Lynette Sowell works as a medical transcriptionist and a part-time reporter for the Copperas Cove Leader-Press. In her “spare” time, she loves to spin adventures for the characters who emerge from story ideas in her head. She hopes to spread the truth of God’s love while taking readers on an entertaining journey. Lynette is a Massachusetts transplant who lives with her husband and a herd of five cats in central Texas. She loves to read, travel, spend time with her family, and likes to eat Mexican food whenever she can. You can find Lynette on Facebook or at www.lynettesowell.com.
How did your story for the collection come about?
One of my favorite themes in stories, especially at Christmas time, is forgiveness and restoration. Christmas is about God building a bridge to us, and reaching out to restore the realtionsihp that was lost. . .when we’ve been given grace like that, what better time to practice it? However, our feelings don’t always cooperate, especially when we’ve been the one wronged. My heroine faces that challenge. That’s the serious part of how I found my story.
The not-so-serious part? I really enjoy visiting San Antonio, especially the Riverwalk. I’m also a foodie and a fan of Mexican cuisine. It’s much, much more than what you see at a chain restaurant. I could go on and on about cilantro, queso fresco, mole’, but I won‘t. Anyway, when Beth, Martha, Kathleen, and I started talking about writing a book set in San Antonio, I thought it would be fun to have my heroine be a chef in her family’s Mexican restaurant on the Riverwalk. Enter her hero with a past, and the story flowed from there.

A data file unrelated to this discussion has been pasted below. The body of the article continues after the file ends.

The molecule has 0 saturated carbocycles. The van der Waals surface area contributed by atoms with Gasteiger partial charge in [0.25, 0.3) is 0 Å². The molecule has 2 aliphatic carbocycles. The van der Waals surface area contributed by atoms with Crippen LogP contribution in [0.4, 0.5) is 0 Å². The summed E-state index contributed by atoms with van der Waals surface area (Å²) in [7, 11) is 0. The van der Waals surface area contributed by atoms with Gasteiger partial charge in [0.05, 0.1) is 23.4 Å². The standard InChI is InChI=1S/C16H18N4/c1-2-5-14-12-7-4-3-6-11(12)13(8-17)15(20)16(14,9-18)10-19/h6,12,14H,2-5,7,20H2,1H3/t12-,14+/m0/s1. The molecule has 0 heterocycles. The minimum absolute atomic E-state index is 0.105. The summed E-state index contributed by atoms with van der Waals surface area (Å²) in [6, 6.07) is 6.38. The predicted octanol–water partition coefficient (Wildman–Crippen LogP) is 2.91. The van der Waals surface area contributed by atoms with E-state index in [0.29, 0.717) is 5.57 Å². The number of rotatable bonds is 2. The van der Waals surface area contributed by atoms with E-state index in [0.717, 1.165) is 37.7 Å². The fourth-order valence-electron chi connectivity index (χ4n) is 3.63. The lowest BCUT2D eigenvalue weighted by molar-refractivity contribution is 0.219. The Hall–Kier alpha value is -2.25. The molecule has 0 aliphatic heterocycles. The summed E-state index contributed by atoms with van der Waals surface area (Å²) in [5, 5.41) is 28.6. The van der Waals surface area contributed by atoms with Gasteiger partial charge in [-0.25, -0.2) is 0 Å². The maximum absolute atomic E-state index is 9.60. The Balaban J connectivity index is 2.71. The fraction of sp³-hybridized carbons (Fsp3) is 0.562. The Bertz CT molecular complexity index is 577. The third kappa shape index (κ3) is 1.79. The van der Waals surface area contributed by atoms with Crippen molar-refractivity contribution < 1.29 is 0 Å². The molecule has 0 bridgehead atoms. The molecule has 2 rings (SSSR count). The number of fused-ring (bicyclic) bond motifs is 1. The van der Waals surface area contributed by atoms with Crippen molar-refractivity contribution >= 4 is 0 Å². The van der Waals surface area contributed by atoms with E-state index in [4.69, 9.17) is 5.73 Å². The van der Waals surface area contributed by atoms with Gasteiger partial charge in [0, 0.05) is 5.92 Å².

What other books have you written, whether published or not?
This novella is my fifth novella for Barbour. I also have written three mysteries and a historical romance. Plus, there’s at least three or four unpublished books sitting in a drawer…somewhere. My third mystery releases in 2011, as does my sixth novella.
What is the hardest thing about writing a part of a novella collection? Was it hard connecting the stories?
I think it’s the story idea itself. There needs to be enough of a story there to have a complete tale, but we only have 20,000 words to do that. In this collection, no, it wasn’t hard at all to connect the stories. My heroine’s resturant, La Cocina del Rio, turned into sort of a secondary character in each novella. That was fun. I made sure my cowriters knew what the place looked like, and who some of the staff were.
How did collaborating with this team impact you?
On a personal level, I’ve realized how much these three ladies mean to me not just as fellow authors, but as friends. I’ve known Beth, Martha, and Kathleen for many years, and it was a treat to work on this collection with them.
How did you choose your characters’ names?
My hero and heroine are both Hispanic, and they’re first-generation Americans. Gabriela and Miguel are both Spanish versions of the names Gabriel and Michael, who are both angels named in the Bible. Since angels play a big role in the Christmas story, I thought that fit.
What do you want the reader to take away from your story?
I want them to enjoy a good read, and especially if it’s at Christmas time, to take a few moments for themselves and get in the Christmas spirit. Maybe if they’re struggling with forgiveness, or still feeling guilty about something they’ve been forgiven for, this little story might encourage them to let go of pain or guilt, and accept a little extra grace from God.
What is the best piece of advice you’ve received as an author?
Never stop learning. Don’t settle for mediocre or average. Be willing to keep learning and don’t think you already know it all, or know enough.
What are you reading right now?
Right now I just started reading Nightshade, by Ronie Kendig. I’ve heard so much about it, and I can’t wait to have a few free hours to kick back and enjoy it.
Thanks for having me as your guest, Lisa!
Want more? Be sure to stop by The Borrowed Book on Thursday for an excerpt from A Riverwalk Christmas by Lynette Sowell.